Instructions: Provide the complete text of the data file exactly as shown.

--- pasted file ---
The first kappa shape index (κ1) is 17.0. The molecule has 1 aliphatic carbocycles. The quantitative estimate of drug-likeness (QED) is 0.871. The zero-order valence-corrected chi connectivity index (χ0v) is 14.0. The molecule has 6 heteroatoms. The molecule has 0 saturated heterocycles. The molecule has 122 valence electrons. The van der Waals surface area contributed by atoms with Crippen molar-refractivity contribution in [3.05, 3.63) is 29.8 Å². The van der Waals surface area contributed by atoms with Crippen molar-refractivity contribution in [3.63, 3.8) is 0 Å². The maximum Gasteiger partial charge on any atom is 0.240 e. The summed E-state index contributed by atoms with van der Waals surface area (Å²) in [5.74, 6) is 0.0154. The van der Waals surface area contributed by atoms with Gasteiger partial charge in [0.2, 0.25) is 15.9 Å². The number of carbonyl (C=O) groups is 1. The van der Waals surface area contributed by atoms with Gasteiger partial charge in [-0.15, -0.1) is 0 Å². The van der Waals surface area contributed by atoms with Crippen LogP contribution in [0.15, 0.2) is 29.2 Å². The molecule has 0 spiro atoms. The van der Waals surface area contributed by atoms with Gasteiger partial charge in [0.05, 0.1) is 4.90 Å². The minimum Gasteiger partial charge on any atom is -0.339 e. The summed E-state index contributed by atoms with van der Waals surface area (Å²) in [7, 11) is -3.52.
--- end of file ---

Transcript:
The first kappa shape index (κ1) is 17.0. The molecule has 1 aliphatic carbocycles. The quantitative estimate of drug-likeness (QED) is 0.871. The zero-order valence-corrected chi connectivity index (χ0v) is 14.0. The molecule has 6 heteroatoms. The molecule has 0 saturated heterocycles. The molecule has 122 valence electrons. The van der Waals surface area contributed by atoms with Crippen molar-refractivity contribution in [3.05, 3.63) is 29.8 Å². The van der Waals surface area contributed by atoms with Crippen molar-refractivity contribution in [3.63, 3.8) is 0 Å². The maximum Gasteiger partial charge on any atom is 0.240 e. The summed E-state index contributed by atoms with van der Waals surface area (Å²) in [5.74, 6) is 0.0154. The van der Waals surface area contributed by atoms with Gasteiger partial charge in [0.2, 0.25) is 15.9 Å². The number of carbonyl (C=O) groups is 1. The van der Waals surface area contributed by atoms with Gasteiger partial charge in [-0.15, -0.1) is 0 Å². The van der Waals surface area contributed by atoms with Crippen LogP contribution in [0.15, 0.2) is 29.2 Å². The molecule has 0 spiro atoms. The van der Waals surface area contributed by atoms with Gasteiger partial charge in [0.05, 0.1) is 4.90 Å². The minimum Gasteiger partial charge on any atom is -0.339 e. The summed E-state index contributed by atoms with van der Waals surface area (Å²) in [7, 11) is -3.52.